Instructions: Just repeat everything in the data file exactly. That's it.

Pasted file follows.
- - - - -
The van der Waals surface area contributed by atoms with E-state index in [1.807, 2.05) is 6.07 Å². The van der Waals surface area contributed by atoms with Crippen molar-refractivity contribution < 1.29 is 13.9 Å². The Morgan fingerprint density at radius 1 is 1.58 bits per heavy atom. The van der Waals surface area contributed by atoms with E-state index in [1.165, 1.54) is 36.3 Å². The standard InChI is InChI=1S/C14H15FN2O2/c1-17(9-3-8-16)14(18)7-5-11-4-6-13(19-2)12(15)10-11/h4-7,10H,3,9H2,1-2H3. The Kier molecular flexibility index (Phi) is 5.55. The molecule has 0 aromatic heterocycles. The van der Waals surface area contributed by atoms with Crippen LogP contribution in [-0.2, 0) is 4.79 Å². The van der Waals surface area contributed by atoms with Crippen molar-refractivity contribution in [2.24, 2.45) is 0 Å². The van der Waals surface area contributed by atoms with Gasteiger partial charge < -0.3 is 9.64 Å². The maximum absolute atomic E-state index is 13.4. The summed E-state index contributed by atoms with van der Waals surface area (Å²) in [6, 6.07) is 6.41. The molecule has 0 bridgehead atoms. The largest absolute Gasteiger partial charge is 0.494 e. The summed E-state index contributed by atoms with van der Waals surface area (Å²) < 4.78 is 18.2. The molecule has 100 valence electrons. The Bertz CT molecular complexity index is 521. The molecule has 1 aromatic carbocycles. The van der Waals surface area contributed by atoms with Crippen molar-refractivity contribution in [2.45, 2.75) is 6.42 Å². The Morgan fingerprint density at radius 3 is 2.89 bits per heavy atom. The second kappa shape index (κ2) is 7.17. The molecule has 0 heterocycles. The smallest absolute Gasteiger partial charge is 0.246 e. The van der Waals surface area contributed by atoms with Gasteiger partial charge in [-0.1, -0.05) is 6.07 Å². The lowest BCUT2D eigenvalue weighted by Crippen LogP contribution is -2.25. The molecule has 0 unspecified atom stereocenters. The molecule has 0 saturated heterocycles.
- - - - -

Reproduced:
The van der Waals surface area contributed by atoms with E-state index in [1.807, 2.05) is 6.07 Å². The van der Waals surface area contributed by atoms with Crippen molar-refractivity contribution < 1.29 is 13.9 Å². The Morgan fingerprint density at radius 1 is 1.58 bits per heavy atom. The van der Waals surface area contributed by atoms with E-state index in [1.165, 1.54) is 36.3 Å². The standard InChI is InChI=1S/C14H15FN2O2/c1-17(9-3-8-16)14(18)7-5-11-4-6-13(19-2)12(15)10-11/h4-7,10H,3,9H2,1-2H3. The Kier molecular flexibility index (Phi) is 5.55. The molecule has 0 aromatic heterocycles. The van der Waals surface area contributed by atoms with Crippen LogP contribution in [-0.2, 0) is 4.79 Å². The van der Waals surface area contributed by atoms with Crippen molar-refractivity contribution in [2.24, 2.45) is 0 Å². The van der Waals surface area contributed by atoms with Gasteiger partial charge < -0.3 is 9.64 Å². The maximum absolute atomic E-state index is 13.4. The summed E-state index contributed by atoms with van der Waals surface area (Å²) in [6, 6.07) is 6.41. The molecule has 0 bridgehead atoms. The largest absolute Gasteiger partial charge is 0.494 e. The summed E-state index contributed by atoms with van der Waals surface area (Å²) < 4.78 is 18.2. The molecule has 100 valence electrons. The Bertz CT molecular complexity index is 521. The molecule has 1 aromatic carbocycles. The van der Waals surface area contributed by atoms with Crippen molar-refractivity contribution in [2.45, 2.75) is 6.42 Å². The Morgan fingerprint density at radius 3 is 2.89 bits per heavy atom. The second kappa shape index (κ2) is 7.17. The molecule has 0 heterocycles. The smallest absolute Gasteiger partial charge is 0.246 e. The van der Waals surface area contributed by atoms with Gasteiger partial charge in [-0.1, -0.05) is 6.07 Å². The lowest BCUT2D eigenvalue weighted by Crippen LogP contribution is -2.25. The molecule has 0 unspecified atom stereocenters. The molecule has 0 saturated heterocycles.